unded in relation to Federa-
tion, industrialization, the
independence constitution,
industrial relations and
anything you care to name.
And then after a few
months of unrelenting
skirmish, a rebellion came
in earnest. The youth and

the blacks rejected the pat Not in the colossal crowdT
policy of a plaster for every mobilizations of 1970 and
sore, in an explosion of SeePage 4
indignation, anger and hate.
In the process, we re-
discovered the disadvant-
ages and the advantages of READ AFRO COUTURE
agitation. While the old ON PAGE 5
regime shook at its very ,
foundations, the Govern- BOLL WEEVIL DRAG
Sent didn't fall. r BROTHER PAGE 10


--t "j:;:~ ~-i.sf

~4a~~Ei~ll c~i~tB~a ~H~LA ~ ~ '~I L~b"U~~PU-Yr N-M---lr --K W s=7I1YZ I~~.~

7.-'!- -s-wtmp



,..- r .

F- k pl . . .. ..

b .-





By Michael Harris R
THERE IS little question now that the t
future of Zimbabwe will only be decided f
after a bitter and bloody racial war. Nor is
there really any question of the ultimate b
outcome of any such war. i
The only question now is how long
and how widespread the conflagration will f
be, before the black majority in Zimbabwe t
seize control of their land. e
Such an uncompromisingly bitter
picture of the future course of events in c
Zimbabwe is the only objective conclusion
to be -drawn from the breakdown of the l
Geneva Conference and the last desperate -
attempt to conclude a negotiated settle- I
ment. Patriotic Front now sets the pace,
Since then, apparently left to right Robert Mugabe, George
not content with jettison- Silundika and Joshua Nkomo.
ning the last hope for a
peaceful solution, and
seemingly unconcerned
about the prospects of an I
escalated War, the Smithg
regime has has embarked
upon what it calls "an
internal solution".
The essential-component
of the internal solution is a
structure in which the
whites retain fundamental
power but in the context 1
of greater collaboration
with "moderate" blacks. -
The internal solution t
rejects completely the
principle of one. fan one i
To set the stage for the I a i
implementation of this
solution the Smith regime
hasnounced a number of struggle between the libera- so blithely proceed wili past, but the existent cir-
chngesin ce egiatin on movements and te this irrelevancy is entirely. cumstnces clearly permit-
changes in race legislate Smith regime. The Libera- consistent with the pattem ited if not demanded it.
lacks a greater degre tion movements are not of actions in the past and Much has of course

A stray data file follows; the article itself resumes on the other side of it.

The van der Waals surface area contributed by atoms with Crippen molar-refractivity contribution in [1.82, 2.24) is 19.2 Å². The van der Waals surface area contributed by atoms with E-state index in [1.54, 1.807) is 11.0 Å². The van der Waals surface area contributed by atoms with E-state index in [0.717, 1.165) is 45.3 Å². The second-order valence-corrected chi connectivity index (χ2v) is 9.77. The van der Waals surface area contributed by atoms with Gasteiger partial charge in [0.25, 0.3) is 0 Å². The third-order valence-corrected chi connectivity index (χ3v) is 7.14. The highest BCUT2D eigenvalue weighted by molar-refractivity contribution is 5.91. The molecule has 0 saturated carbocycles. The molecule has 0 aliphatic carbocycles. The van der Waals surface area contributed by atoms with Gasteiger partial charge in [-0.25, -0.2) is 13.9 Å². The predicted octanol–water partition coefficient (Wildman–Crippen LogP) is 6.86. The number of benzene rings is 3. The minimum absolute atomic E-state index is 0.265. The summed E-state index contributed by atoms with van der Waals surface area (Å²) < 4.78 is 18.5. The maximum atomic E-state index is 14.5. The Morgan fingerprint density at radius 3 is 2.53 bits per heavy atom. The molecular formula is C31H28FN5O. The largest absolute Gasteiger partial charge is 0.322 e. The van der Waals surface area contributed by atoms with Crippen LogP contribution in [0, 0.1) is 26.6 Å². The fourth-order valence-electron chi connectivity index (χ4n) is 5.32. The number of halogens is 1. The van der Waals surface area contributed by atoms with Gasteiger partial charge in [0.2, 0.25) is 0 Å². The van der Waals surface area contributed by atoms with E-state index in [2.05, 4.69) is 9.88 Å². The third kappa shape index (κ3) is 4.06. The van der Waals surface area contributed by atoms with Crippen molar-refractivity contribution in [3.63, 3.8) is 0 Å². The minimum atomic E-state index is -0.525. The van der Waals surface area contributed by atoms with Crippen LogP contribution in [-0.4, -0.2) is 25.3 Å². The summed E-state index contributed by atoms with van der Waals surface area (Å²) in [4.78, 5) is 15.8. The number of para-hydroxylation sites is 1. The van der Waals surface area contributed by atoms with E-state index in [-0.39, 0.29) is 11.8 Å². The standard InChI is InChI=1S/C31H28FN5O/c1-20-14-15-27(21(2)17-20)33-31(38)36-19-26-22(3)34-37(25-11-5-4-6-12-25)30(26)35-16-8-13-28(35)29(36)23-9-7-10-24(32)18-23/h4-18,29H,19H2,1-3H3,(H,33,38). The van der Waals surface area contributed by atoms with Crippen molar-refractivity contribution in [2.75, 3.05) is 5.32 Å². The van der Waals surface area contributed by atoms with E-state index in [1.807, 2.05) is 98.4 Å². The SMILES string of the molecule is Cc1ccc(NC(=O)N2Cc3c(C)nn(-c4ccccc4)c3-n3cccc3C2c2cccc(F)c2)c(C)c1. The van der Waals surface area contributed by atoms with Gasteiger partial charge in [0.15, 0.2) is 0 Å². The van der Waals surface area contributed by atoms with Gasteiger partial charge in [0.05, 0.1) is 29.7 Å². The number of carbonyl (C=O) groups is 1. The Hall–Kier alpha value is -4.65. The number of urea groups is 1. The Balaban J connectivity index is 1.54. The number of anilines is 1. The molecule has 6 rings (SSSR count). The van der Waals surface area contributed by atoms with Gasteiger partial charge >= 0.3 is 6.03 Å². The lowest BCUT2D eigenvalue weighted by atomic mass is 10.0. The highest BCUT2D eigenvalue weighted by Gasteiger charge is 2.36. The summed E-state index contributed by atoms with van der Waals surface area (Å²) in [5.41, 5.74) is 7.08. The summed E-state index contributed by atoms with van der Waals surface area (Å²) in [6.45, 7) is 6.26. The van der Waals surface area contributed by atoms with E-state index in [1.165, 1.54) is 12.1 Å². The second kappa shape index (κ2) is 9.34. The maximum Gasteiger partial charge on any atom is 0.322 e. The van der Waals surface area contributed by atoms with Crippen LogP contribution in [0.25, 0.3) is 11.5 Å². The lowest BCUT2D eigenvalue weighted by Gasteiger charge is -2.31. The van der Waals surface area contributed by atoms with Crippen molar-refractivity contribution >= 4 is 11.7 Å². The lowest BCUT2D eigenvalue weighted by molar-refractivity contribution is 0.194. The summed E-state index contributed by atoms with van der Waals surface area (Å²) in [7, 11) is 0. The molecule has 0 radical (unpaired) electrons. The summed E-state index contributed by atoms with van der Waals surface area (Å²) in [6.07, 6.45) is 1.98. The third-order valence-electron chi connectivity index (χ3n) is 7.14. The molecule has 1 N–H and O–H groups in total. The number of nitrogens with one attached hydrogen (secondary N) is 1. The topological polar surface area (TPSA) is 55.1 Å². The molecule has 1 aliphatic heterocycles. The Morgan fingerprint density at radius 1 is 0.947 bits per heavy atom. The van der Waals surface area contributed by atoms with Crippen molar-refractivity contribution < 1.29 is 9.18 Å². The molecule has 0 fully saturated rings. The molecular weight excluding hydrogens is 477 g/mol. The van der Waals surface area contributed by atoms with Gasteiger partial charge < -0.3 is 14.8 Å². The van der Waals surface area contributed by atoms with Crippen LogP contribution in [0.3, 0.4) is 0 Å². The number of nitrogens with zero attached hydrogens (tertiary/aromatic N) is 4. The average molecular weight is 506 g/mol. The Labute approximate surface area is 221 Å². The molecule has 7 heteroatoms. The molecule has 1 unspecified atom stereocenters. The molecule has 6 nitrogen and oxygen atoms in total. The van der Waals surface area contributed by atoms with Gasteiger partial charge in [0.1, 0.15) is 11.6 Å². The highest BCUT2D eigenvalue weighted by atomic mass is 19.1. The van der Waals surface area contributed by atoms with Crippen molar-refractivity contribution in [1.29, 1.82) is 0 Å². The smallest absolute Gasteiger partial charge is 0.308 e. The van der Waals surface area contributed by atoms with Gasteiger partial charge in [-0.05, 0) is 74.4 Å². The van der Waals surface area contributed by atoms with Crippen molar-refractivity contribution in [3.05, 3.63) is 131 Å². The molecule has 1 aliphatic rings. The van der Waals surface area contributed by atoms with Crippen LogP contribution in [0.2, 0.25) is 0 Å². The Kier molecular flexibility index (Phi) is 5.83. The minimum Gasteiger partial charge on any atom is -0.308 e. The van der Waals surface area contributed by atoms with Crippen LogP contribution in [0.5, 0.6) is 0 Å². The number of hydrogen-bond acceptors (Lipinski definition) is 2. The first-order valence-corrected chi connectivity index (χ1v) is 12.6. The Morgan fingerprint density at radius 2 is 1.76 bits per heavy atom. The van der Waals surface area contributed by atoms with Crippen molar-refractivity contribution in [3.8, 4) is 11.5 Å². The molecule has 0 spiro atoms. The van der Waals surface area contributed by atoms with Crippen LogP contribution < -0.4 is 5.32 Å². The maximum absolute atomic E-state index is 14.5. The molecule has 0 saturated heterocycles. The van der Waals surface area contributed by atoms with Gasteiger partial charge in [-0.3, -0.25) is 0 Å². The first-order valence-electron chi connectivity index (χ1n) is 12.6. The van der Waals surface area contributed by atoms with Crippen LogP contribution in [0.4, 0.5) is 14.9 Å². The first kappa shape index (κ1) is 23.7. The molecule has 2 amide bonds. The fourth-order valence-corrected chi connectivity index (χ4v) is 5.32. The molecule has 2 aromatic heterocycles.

blacks a greater degree of going to settle for thing with his attitude, recently changed -particdularly ovpr t
It is clear that te whole less than majority rule and described by Common- the last year or so. The t
ofeti of an "internal Smith will never embrace wealth Secretary Shridath most significant devlop-
q u estn h Rmp hal as o as o ,neo in-,- i iien a cl t ge .
n. c... r.diblo. R ad_ s, wen S has cle s b sy aben,-ts eta -

-"'"! to ginreE b he~a tal. F write, feinort me han th-
/a r / n t Kire hUit is necessary legiti ised and encouraged
Sdnan d the Rhodesian Front he ree to p ru edrstri e, of e

~-t ge uted tan ever. Uoee ha i ny
.. .erpiti he moraucstre- rm, Te 'riengt o f tet fro
t o remembers that obdst-, Z ambique and, Angola does
Keep breast ofn hen gacy has never posed a the Smith regime facete tiC
real currents in the since pl the Unilateral Decsla- gvngimiera nd de icora

Caribbean Sea 1965 the Smith Regime tion movement which, with th
has managed to survive all the recent creation' of the A
Sl odge it. fr t un ited than evern c
poewith ee Thte at a re of. strength of the-
ra ino ofomic sanctions t ais sup ort toee oualibe- in
Fresh Comment y avework-d. I nfact, the the rc nei of the
v sanctions imposed by. the UN, the success of OPEC,
Every Frida Morning, United Nations hae been and the struggle between
broken by dozens ofcoun- the superpowers for influ-' be
triesTdigetly and indirectly. ence on the African conti- su
Chief amongst these has nent, all make for a situa- ca
Sb een the United States tion in which few nations th
which is still trying o will risk the wrath of black no

a r repeal the Byrd amendment Africa by supporting, fu
Permitting the importation ove'tly or covertly, the til
of Rhodesian Chrome. Smith Regime.
in addition, Britain made All these factors lan
Sit quite clear early in the Smith is undoubtedly re.
life of the regime that it aware of. Yet prec isely R
Sewas not going to resort to because of these lew. IS